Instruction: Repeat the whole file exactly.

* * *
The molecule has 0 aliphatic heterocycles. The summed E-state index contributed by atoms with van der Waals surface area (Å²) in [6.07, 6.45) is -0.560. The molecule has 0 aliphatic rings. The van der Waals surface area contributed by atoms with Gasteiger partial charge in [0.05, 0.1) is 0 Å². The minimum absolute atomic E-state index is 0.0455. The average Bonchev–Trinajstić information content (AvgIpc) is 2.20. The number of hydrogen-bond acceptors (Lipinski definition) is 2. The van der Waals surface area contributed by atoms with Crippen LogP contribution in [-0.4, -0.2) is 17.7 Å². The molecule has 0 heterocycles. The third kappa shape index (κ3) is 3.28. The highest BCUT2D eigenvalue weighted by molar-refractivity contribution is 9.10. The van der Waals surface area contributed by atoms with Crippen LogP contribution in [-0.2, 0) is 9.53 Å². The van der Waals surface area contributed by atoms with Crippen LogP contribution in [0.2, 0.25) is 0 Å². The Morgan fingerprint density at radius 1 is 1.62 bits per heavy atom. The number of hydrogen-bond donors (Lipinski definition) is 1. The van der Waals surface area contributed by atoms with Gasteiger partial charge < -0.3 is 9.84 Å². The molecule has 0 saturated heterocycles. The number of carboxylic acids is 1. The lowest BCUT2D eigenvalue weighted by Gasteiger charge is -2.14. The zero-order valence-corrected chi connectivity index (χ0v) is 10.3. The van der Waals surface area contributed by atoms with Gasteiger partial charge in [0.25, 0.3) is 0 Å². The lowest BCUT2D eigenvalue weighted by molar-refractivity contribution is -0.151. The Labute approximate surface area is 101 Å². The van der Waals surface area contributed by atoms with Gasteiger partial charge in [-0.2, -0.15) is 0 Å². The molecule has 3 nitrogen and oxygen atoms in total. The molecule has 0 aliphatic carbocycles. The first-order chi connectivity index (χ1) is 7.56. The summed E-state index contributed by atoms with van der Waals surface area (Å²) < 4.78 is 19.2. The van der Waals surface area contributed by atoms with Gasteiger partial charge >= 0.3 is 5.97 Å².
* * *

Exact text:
The molecule has 0 aliphatic heterocycles. The summed E-state index contributed by atoms with van der Waals surface area (Å²) in [6.07, 6.45) is -0.560. The molecule has 0 aliphatic rings. The van der Waals surface area contributed by atoms with Gasteiger partial charge in [0.05, 0.1) is 0 Å². The minimum absolute atomic E-state index is 0.0455. The average Bonchev–Trinajstić information content (AvgIpc) is 2.20. The number of hydrogen-bond acceptors (Lipinski definition) is 2. The van der Waals surface area contributed by atoms with Crippen LogP contribution in [-0.4, -0.2) is 17.7 Å². The molecule has 0 heterocycles. The third kappa shape index (κ3) is 3.28. The highest BCUT2D eigenvalue weighted by molar-refractivity contribution is 9.10. The van der Waals surface area contributed by atoms with Crippen LogP contribution in [-0.2, 0) is 9.53 Å². The van der Waals surface area contributed by atoms with Crippen LogP contribution in [0.2, 0.25) is 0 Å². The Morgan fingerprint density at radius 1 is 1.62 bits per heavy atom. The number of hydrogen-bond donors (Lipinski definition) is 1. The van der Waals surface area contributed by atoms with Gasteiger partial charge < -0.3 is 9.84 Å². The molecule has 0 saturated heterocycles. The number of carboxylic acids is 1. The lowest BCUT2D eigenvalue weighted by Gasteiger charge is -2.14. The zero-order valence-corrected chi connectivity index (χ0v) is 10.3. The van der Waals surface area contributed by atoms with Gasteiger partial charge in [0.25, 0.3) is 0 Å². The lowest BCUT2D eigenvalue weighted by molar-refractivity contribution is -0.151. The Labute approximate surface area is 101 Å². The van der Waals surface area contributed by atoms with Gasteiger partial charge in [-0.2, -0.15) is 0 Å². The molecule has 3 nitrogen and oxygen atoms in total. The molecule has 0 aliphatic carbocycles. The first-order chi connectivity index (χ1) is 7.56. The summed E-state index contributed by atoms with van der Waals surface area (Å²) < 4.78 is 19.2. The van der Waals surface area contributed by atoms with Gasteiger partial charge >= 0.3 is 5.97 Å².